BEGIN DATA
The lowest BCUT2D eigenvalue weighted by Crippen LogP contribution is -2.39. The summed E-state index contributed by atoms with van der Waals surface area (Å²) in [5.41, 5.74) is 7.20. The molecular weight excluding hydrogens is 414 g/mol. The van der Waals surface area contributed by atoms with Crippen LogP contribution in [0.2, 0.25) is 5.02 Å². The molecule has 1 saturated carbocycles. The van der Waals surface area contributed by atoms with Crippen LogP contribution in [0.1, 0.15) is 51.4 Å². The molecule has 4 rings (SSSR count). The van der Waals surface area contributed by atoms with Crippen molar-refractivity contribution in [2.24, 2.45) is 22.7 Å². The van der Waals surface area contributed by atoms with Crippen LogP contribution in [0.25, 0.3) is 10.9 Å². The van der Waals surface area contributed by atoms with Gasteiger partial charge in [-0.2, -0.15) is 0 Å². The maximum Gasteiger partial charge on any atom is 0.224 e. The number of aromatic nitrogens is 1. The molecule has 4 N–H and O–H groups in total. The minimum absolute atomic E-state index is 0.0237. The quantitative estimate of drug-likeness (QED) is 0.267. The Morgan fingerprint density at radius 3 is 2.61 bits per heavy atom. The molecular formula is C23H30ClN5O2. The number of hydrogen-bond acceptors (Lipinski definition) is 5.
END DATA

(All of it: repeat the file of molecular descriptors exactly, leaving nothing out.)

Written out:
The lowest BCUT2D eigenvalue weighted by Crippen LogP contribution is -2.39. The summed E-state index contributed by atoms with van der Waals surface area (Å²) in [5.41, 5.74) is 7.20. The molecular weight excluding hydrogens is 414 g/mol. The van der Waals surface area contributed by atoms with Crippen LogP contribution in [0.2, 0.25) is 5.02 Å². The molecule has 1 saturated carbocycles. The van der Waals surface area contributed by atoms with Crippen LogP contribution in [0.1, 0.15) is 51.4 Å². The molecule has 4 rings (SSSR count). The van der Waals surface area contributed by atoms with Crippen molar-refractivity contribution in [2.24, 2.45) is 22.7 Å². The van der Waals surface area contributed by atoms with Crippen LogP contribution in [0.25, 0.3) is 10.9 Å². The van der Waals surface area contributed by atoms with Gasteiger partial charge in [-0.2, -0.15) is 0 Å². The maximum Gasteiger partial charge on any atom is 0.224 e. The number of aromatic nitrogens is 1. The molecule has 4 N–H and O–H groups in total. The minimum absolute atomic E-state index is 0.0237. The quantitative estimate of drug-likeness (QED) is 0.267. The Morgan fingerprint density at radius 3 is 2.61 bits per heavy atom. The molecular formula is C23H30ClN5O2. The number of hydrogen-bond acceptors (Lipinski definition) is 5.